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The Dot Project is pleased to present Antoine Espinasseau’s solo
show ‘Decorations near the House’, the debut presentation of his body
of works in London.
For the French artist and qualified architect, nature takes
a visionary role. His conceptual works, focus not only on the visual
representation of the garden, but also on how ideas about nature –
social and spiritual – can be communicated with clarity,
and how gardens themselves might act as a material or medium.
The exhibition’s title takes inspiration from celebrated
late 18th century ‘Essays on the Picturesque’ (1794-1801),
by British landscape designer Sir Uvedale Price. Revisiting
past studies around the outdoors, Espinasseau reviews man’s
distinction between the expectations, the reality and
the pictorial representation.
Pivoted on themes of “what may properly be called the Garden […]’’,
the show combines large-scale photographs and a sculptural installation,
along with a series of watercolours featuring downstairs.
Viewed as a whole, the exhibition reveals the ways in which
we project ourselves into the landscape, the aim is for viewers
to see the garden as a place for aesthetics, exploration and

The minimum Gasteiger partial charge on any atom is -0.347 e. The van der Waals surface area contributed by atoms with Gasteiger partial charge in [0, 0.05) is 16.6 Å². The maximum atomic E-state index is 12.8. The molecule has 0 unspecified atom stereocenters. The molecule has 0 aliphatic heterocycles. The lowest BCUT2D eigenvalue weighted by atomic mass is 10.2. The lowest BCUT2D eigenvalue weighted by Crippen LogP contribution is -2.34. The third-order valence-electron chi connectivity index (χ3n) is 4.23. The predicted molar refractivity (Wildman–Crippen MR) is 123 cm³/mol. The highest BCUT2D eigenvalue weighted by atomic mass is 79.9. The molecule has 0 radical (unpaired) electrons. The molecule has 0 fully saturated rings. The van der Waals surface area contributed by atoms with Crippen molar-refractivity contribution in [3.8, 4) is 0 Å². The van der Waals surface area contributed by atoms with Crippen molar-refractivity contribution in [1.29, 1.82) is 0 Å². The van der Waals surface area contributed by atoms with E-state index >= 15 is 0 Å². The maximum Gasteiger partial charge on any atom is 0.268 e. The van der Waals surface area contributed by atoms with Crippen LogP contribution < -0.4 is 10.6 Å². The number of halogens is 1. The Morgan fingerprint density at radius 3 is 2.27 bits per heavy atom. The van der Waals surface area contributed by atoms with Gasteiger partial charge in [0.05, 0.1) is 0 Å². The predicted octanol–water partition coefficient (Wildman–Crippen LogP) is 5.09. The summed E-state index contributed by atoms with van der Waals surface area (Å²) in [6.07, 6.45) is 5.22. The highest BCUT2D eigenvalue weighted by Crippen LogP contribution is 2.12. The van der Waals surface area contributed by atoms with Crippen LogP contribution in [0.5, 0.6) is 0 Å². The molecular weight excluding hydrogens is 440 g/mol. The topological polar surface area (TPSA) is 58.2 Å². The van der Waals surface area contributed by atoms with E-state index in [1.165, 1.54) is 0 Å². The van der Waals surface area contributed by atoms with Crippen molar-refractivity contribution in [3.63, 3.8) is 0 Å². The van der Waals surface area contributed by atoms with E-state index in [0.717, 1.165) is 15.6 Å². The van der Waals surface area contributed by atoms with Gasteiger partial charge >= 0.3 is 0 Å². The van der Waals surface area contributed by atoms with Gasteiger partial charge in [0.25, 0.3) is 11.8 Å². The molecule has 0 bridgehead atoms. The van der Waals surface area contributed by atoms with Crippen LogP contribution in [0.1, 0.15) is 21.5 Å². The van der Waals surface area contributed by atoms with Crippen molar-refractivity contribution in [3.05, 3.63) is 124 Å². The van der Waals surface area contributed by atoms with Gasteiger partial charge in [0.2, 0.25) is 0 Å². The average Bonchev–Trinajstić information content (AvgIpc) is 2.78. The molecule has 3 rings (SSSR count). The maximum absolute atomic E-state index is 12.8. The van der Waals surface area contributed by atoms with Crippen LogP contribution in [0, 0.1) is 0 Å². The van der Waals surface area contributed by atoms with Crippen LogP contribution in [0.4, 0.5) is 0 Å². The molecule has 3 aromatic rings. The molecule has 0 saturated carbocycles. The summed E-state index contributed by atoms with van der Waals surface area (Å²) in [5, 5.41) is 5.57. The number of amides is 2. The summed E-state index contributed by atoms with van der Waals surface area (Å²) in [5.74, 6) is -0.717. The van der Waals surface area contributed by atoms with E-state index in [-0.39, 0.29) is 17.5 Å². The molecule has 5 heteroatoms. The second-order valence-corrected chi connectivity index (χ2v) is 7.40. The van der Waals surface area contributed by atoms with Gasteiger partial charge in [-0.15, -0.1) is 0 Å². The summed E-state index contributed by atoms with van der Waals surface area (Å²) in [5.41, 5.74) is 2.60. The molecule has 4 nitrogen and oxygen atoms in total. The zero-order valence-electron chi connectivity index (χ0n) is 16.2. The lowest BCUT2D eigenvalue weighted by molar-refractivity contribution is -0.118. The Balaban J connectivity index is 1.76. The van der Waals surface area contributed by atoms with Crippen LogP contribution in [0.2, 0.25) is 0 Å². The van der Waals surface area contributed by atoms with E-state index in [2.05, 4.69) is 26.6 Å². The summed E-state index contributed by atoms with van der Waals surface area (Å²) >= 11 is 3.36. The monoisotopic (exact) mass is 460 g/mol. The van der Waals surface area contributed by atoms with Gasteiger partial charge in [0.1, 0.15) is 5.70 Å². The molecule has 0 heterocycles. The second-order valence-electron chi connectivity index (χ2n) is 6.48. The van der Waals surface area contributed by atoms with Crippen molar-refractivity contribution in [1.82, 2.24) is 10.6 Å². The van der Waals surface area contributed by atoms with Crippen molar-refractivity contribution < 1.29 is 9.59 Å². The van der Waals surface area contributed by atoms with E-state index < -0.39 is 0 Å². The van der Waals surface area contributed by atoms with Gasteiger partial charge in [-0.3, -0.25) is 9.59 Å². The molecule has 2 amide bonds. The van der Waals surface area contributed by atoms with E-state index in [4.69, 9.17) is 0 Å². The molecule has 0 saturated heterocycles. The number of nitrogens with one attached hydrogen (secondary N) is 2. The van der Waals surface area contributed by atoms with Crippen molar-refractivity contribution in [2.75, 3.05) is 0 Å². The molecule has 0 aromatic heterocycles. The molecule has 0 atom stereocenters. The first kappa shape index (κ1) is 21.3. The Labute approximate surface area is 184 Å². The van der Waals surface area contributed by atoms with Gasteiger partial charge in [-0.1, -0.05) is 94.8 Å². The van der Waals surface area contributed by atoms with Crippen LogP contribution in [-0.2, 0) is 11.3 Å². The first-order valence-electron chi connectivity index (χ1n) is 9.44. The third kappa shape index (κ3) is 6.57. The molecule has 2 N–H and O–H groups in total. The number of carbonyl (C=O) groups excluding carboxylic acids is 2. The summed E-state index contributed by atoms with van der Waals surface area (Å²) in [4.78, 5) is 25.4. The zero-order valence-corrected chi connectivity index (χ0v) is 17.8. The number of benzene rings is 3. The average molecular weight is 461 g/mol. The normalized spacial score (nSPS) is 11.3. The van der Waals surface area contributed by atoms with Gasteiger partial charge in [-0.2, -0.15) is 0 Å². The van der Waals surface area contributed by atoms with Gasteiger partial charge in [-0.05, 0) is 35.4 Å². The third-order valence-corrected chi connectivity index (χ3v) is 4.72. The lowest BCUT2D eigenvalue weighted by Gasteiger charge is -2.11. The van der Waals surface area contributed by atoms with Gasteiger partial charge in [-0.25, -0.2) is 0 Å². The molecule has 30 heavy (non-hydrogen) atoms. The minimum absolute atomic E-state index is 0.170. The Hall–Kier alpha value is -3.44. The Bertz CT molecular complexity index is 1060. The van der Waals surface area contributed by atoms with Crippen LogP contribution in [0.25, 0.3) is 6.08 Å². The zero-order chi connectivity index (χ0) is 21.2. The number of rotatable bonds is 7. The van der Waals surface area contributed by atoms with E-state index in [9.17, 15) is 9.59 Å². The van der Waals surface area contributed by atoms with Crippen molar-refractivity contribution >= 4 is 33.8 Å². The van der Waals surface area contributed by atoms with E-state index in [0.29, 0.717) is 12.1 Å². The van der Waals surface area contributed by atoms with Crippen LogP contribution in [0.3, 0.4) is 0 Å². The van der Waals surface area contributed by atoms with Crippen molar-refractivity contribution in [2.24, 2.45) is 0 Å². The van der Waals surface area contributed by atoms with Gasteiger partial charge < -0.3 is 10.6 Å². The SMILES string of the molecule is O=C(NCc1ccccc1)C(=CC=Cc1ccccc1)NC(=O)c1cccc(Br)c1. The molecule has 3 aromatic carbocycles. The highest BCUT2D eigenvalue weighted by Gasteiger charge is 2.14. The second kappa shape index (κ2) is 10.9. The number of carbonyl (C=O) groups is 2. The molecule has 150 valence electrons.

a deeper intellectual and artistic engagement.
The viewer’s spatial perception plays the leading role in
the three photographic diptychs, Miroirs (Mirrors),
presenting pictures of natural exteriors of three European
capitals (Rome, London, Paris), however not the typical appearance
one would expect from these places. Contained within
non-traditional frames, which Espinasseau considers
a medium in itself, he alters the relationship between
the viewer and the work, examining the boundaries
between indoors and out.
The photographs surround Jardin (2016), a large sculptural
installation in the centre of the gallery, assembled
of coloured plaster, is Espinasseau’s three-dimensional
response to the landscape and stimulus around it.
The artist is playing on certain sculptural qualities
found in nature in order to articulate a series of
metaphorical transferences revolving around the garden
and his experience of its physical space. The scale and
composition of the piece not only allows visitors to
experience Jardin as an aesthetic object, but also provokes
and engages the viewer in a process of spacial experience.
Besides the photos and freestanding structural form,
the show features 30 watercolours, the product of the artist’s
first foray into the medium. Espinasseau’s delicate
watercolor paintings, Voeux (Wishes), are details
of the artist’s idea of natural ‘decorations’.
Within his previous shows at Almanac 14 at Le Consortium (Dijon)
and L’Archipel at CRAC (Languedoc-Roussillon, (Sète), Espinasseau
brought sensations and ideas associated with the garden into the
architecture of the museum, an approach he is similarly
bringing to The Dot Project.